The versatility of fishing the rocks, from catching live baits, to hooking that monster king and then have to hike over a mountain to put it on ice, has an appeal like no other and this is here in Tasmania.
Yes, Tasmania has a land based game fishery that is so far untapped, just waiting to be fished.
Tasmania further south, still receives the East Australian Currents that are so keenly watched by game fisherman, bringing warm water and many game fish. These currents also bring fish close enough to shore for the land based game fisherman to target. Fish such as yellowtail kingfish, tuna, sharks and many bait species have the opportunity to be caught from the ocean rocks.
Peak times for land based fishing would be March and April; water temperatures increase as early as January and fished through til May can still produce an array of species. Each year will be different, so watching water temperatures is always advantageous.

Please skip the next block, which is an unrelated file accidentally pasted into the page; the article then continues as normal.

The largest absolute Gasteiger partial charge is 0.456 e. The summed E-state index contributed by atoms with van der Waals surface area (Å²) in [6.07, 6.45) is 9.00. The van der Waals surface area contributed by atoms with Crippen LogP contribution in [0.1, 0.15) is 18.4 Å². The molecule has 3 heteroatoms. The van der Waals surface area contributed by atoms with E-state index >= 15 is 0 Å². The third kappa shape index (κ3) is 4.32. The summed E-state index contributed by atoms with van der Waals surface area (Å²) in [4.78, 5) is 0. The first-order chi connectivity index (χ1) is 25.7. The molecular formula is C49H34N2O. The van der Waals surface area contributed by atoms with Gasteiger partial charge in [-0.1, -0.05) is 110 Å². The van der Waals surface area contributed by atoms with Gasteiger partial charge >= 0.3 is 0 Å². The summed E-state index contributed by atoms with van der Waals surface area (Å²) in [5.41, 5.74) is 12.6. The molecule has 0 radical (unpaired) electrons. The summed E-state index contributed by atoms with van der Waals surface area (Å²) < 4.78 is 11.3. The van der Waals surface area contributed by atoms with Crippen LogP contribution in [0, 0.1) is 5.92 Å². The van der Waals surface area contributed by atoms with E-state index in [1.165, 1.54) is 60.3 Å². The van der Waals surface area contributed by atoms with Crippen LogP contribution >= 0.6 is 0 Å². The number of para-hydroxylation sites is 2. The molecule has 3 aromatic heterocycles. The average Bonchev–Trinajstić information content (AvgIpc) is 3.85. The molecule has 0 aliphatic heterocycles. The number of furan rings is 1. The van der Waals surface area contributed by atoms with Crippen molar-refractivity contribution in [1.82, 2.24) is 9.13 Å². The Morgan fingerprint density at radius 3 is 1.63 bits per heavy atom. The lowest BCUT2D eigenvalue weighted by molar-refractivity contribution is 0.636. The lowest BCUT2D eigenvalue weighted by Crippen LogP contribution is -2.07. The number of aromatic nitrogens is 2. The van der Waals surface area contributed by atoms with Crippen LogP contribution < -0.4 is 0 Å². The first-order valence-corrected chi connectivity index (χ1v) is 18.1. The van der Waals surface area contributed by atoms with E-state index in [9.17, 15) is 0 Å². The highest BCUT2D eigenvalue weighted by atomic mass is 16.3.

Where to fish
Tasmania is abundant in rocky headlands and places that are suit to land based game fishing. When choosing a suitable location, whether it is in the strait or the East Coast, look for somewhere that is first off, safe to fish. If conditions do turn bad, is there an easy escape road to safety? Your safety is paramount and no fish is worth a person's life.
There are three basic types of platforms from which land based game fishing is carried out; piers, breakwaters and most commonly, rocky headlands.
We will look at rocky headlands, as this will be the most important aspect as far as location.
Some ledges are not a fishable proposition and shouldn't be considered, others are dangerous when the seas are running. The first thing any angler should do is study the sea for 15 minutes and watch the pattern of the waves. One needs to consider the state of the tide, as this can have a dramatic effect as it changes. If it looks unsafe, don't fish! Once you have decided that it is safe, does this ledge have a good bait supply? Most East Coast ledges do in Tasmania so this shouldn't be an issue, but still needs to be kept in mind.
If a fish is hooked, look to see if there are any obstructions, shallow reef or points for the fish to go around. Once a fish is hooked, are there suitable places that are safe to gaff a fish from?
Now that you have found a suitable spot, the only way to find out if there are fish, is to put out bait. You may need to put in many trips to find out if it's still worth fishing, as you can not expect to find out in one attempt.